But while the demand for volunteers in schools has grown monumentally over the past few years, the supply is beginning to wane. "More and more parents need to work to bring in money," warns Margaret Morrissey from Parents Outloud, a pressure group looking at parental involvement in education.

"For the past few years, the Government has been encouraging mums to get back into work as soon as possible. They don't have the time to help out during the day. Things such as school trips are being cancelled because there aren't enough adults to accompany them."

Local businesses that have been involved with schools are also cutting back on their community programmes. One of the first things to go during a recession is a firm's "non-essential" activity or expenses. Where they once may have sent members of staff into schools to help with reading, writing or mentoring, many small businesses simply don't have the capacity anymore.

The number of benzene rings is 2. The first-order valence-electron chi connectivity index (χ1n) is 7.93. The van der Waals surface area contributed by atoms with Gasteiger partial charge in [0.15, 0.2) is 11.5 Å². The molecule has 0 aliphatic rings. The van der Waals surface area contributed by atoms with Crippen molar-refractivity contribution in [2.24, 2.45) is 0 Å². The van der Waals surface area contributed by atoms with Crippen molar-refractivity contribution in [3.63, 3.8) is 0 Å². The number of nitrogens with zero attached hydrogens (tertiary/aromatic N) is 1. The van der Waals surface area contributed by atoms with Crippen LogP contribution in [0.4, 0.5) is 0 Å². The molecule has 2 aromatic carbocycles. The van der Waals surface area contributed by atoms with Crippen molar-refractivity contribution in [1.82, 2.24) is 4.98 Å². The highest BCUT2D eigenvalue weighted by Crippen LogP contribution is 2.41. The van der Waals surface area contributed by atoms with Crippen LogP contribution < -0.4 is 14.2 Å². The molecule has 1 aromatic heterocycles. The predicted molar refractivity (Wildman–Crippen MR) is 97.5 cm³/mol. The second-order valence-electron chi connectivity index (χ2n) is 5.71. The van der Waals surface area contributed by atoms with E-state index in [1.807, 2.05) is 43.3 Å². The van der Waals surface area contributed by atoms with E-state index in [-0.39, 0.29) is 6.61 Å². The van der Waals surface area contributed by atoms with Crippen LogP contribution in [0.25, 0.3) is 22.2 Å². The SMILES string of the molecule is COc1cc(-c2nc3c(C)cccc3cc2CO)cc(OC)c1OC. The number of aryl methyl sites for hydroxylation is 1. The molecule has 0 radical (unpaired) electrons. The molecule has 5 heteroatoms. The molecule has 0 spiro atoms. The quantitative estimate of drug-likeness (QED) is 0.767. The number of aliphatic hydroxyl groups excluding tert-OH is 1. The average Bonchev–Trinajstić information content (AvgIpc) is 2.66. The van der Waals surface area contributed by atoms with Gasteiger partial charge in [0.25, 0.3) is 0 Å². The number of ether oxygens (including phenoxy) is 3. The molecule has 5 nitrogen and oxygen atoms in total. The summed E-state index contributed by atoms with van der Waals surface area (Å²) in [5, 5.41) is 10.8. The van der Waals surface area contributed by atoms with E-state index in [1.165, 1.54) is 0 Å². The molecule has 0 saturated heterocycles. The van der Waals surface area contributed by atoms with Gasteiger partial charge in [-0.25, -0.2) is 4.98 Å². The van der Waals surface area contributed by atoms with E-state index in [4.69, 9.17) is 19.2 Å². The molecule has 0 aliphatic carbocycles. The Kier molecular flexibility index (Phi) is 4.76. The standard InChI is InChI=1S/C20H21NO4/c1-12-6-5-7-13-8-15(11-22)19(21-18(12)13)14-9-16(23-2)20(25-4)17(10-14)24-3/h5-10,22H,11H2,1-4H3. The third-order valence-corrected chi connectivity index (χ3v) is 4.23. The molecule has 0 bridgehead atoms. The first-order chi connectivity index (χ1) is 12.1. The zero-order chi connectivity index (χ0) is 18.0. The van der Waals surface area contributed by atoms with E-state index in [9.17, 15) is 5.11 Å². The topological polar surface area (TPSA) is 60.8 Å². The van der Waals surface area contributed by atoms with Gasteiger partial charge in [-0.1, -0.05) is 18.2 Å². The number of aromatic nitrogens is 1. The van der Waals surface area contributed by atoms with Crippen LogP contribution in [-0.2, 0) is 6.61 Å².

Gentoo, a social landlord based in Sunderland, is bucking the trend. It has trained 250 employees to deliver free, work-related learning programmes in five local secondary schools. Year 10 pupils can also experience a two-year work placement with the company, during which they are assigned a specially trained Gentoo mentor.

Not all companies will be as dedicated. "In the current economic climate, there may be a tendency to down-size community investment in talent," says Lyndal Stuart from Business in the Community, an organisation that encourages companies to have a positive impact locally. Donations are becoming less common, she adds, although practical support and volunteering are increasing.